In southern Ohio, paulownia commonly invades roadsides, riparian areas, forest edges, pasture, and disturbed forests. Continued planting of the tree as an ornamental has greatly expanded the area it is invading.  This spread is amplified by long range dispersal of seeds which can travel up to two miles in the wind.

Paulownia seed pods

Paulownia seed pods

Winter is a great time to identify population of paulownia because the 1 to 2 inch green seed capsules that formed during summer have turned brown and split open during last fall.  These opened capsules will remain on the tree throughout the winter. During the spring paulownia is also easily identified because of its showy display of flowers.  Leaves are heart shaped and velvety on both sides; attached opposite of each other along the stems; and can be up to 12 inches long and 9 inches wide, easily one of the bigger leaves found in the area.  Leaves look similar to those of catalpa trees, but catalpa leaves are only sparsely hairy on the upper leaf surface and are arranged in a whorl with three attached at the same position on the stem. If the look of paulownia is what you desire in your landscaping and gardening, consider using these better alternatives: Northern catalpa (Catalpa speciosa), cucumbertree (Magnolia acuminate), or yellowwood (Cladrastis lutea).

Addtional information for the identification and control of paulownia can be found at at this link, additional questions can answered by contacting Eric Boyda at appalachianohioweeds@gmail.com or 740-534-6578.

New App Lets You Report Invasive Species

COLUMBUS, Ohio — Now there’s a new tool for fighting alien invasions.

Your smart phone.

Ohio State University Extension has released a new app for spotting and tracking invasive species — non-native organisms such as Asian carps, purple loosestrife and Asian longhorned beetle — to try to keep them from setting up beachheads and hurting the economy and environment.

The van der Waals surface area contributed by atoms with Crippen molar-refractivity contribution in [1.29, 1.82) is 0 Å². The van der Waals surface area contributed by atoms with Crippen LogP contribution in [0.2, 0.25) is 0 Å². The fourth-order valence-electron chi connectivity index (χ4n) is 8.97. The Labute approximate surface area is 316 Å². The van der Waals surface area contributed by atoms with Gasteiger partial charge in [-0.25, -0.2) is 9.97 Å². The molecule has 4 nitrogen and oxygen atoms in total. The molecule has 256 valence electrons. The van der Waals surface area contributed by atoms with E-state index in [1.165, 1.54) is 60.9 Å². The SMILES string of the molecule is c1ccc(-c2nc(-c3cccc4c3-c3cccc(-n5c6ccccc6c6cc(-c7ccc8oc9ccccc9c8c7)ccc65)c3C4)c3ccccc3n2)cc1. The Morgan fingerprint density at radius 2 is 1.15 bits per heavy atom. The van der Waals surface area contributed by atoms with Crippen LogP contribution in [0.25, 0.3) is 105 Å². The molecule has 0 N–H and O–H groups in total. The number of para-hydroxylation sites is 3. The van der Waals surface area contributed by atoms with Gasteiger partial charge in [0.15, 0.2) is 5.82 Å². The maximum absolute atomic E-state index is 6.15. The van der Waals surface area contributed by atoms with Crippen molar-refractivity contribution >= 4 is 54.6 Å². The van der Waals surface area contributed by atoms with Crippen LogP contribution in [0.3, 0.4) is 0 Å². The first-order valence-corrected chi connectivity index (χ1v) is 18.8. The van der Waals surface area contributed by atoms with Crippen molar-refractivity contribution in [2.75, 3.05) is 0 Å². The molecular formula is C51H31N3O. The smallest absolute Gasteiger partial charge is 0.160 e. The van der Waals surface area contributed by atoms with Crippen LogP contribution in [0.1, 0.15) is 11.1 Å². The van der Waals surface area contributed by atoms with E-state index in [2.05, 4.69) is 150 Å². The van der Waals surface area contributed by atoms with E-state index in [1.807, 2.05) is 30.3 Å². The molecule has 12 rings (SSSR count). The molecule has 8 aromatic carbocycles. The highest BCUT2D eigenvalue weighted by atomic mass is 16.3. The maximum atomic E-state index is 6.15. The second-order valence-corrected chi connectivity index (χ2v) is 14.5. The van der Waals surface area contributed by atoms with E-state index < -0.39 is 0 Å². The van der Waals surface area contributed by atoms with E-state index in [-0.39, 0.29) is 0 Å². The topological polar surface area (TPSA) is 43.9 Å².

By using the free Great Lakes Early Detection Network app, a person can take pictures of suspected invasive species — whether of farm, forest or water — and upload the pictures and locations for verification.

Based on this early warning, scientists can send out alerts, map the spread and figure out a battle plan.

“Early detection gives us a greater chance of being able to handle infestations before they become so large that eradicating them isn’t possible or feasible,” said Kathy Smith, forestry program director for Ohio State University Extension and a co-developer of the app.

Data submitted by the app’s users goes into the web-based Early Detection and Distribution Mapping System, which tracks the location and spread of invasive species throughout the U.S. and Canada.

The app divides sightings into the general categories of plants (including trees, vines, shrubs, herbs, grasses and forbs such as wildflowers), fish, insects, mammals, mollusks, crustaceans and plant diseases.

The network covers the states of Ohio, New York, Illinois, Indiana, Wisconsin, Michigan, Minnesota and Pennsylvania.

Aliens in the region already include cheatgrass, Chinaberry, round goby, garlic-mustard, tree-of-heaven, purple loosestrife, spiny water flea, emerald ash borer, hemlock woolly adelgid, Eurasian water milfoil, and zebra and quagga mussels, to name a few. The network tracks them all and more.

Meanwhile, Asian carps, which are more than one species, including silver carp and bighead carp, are close to but not in the Great Lakes themselves yet. Scientists say the fishes’ impact on the lakes could be devastating.

The non-native emerald ash borer insect, for its part, has killed tens of millions of native ash trees throughout the eastern U.S. and Canada, has caused tens of millions of dollars in losses, and could wipe out every native ash in North America, according to a joint website by the U.S. Forest Service and several universities.

“Our native ecosystems are impacted in a variety of ways by non-native invasive species,” Smith said.

“Early detection gives scientists time to explore some of the unknowns about a species and come up with strategies for dealing with an infestation.”

Android users can download the app by going to http://go.osu.edu/GLEDN and following the link to Google Play. An iPhone version is coming soon.

The app’s co-developers also included Eugene Braig, Marne Titchenell and Amy Stone, all of OSU Extension, and Chuck Bargeron of the University of Georgia’s Center for Invasive Species and Ecosystem Health.

OSU Extension is the statewide outreach arm of Ohio State University’s College of Food, Agricultural, and Environmental Sciences.

The Great Lakes Early Detection Network, according to its blog, “is a collaboration among multiple stakeholders working to rapidly respond to new invasive species sightings in the Great Lakes states. To accomplish this, we have developed a web-based alert system that emails users when new sightings for species or areas of interest are entered into our member data management systems.”

Follow the network’s blog at http://gledn.wordpress.com/.